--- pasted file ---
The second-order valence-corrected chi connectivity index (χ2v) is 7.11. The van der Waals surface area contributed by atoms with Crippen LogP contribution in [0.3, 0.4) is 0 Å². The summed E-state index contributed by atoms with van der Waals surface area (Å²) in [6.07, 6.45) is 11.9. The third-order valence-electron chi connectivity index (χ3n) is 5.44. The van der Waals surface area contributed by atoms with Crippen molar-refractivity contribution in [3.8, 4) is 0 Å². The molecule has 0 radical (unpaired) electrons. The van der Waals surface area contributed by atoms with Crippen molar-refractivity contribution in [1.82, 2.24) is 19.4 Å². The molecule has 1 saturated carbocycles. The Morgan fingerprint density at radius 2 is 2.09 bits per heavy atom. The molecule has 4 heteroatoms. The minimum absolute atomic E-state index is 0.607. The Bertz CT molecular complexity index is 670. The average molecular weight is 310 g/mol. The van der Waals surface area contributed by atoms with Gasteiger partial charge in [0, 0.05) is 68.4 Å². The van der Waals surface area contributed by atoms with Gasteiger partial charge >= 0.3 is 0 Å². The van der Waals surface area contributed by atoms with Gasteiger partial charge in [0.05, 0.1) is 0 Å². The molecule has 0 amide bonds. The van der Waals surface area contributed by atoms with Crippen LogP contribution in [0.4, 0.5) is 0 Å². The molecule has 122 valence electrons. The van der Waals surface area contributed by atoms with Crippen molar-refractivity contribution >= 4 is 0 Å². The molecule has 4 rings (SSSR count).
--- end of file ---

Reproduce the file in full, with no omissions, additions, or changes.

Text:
The second-order valence-corrected chi connectivity index (χ2v) is 7.11. The van der Waals surface area contributed by atoms with Crippen LogP contribution in [0.3, 0.4) is 0 Å². The summed E-state index contributed by atoms with van der Waals surface area (Å²) in [6.07, 6.45) is 11.9. The third-order valence-electron chi connectivity index (χ3n) is 5.44. The van der Waals surface area contributed by atoms with Crippen molar-refractivity contribution in [3.8, 4) is 0 Å². The molecule has 0 radical (unpaired) electrons. The van der Waals surface area contributed by atoms with Crippen molar-refractivity contribution in [1.82, 2.24) is 19.4 Å². The molecule has 1 saturated carbocycles. The Morgan fingerprint density at radius 2 is 2.09 bits per heavy atom. The molecule has 4 heteroatoms. The minimum absolute atomic E-state index is 0.607. The Bertz CT molecular complexity index is 670. The average molecular weight is 310 g/mol. The van der Waals surface area contributed by atoms with Gasteiger partial charge in [0, 0.05) is 68.4 Å². The van der Waals surface area contributed by atoms with Gasteiger partial charge >= 0.3 is 0 Å². The van der Waals surface area contributed by atoms with Gasteiger partial charge in [0.05, 0.1) is 0 Å². The molecule has 0 amide bonds. The van der Waals surface area contributed by atoms with Crippen LogP contribution in [0.4, 0.5) is 0 Å². The molecule has 122 valence electrons. The van der Waals surface area contributed by atoms with Crippen molar-refractivity contribution >= 4 is 0 Å². The molecule has 4 rings (SSSR count).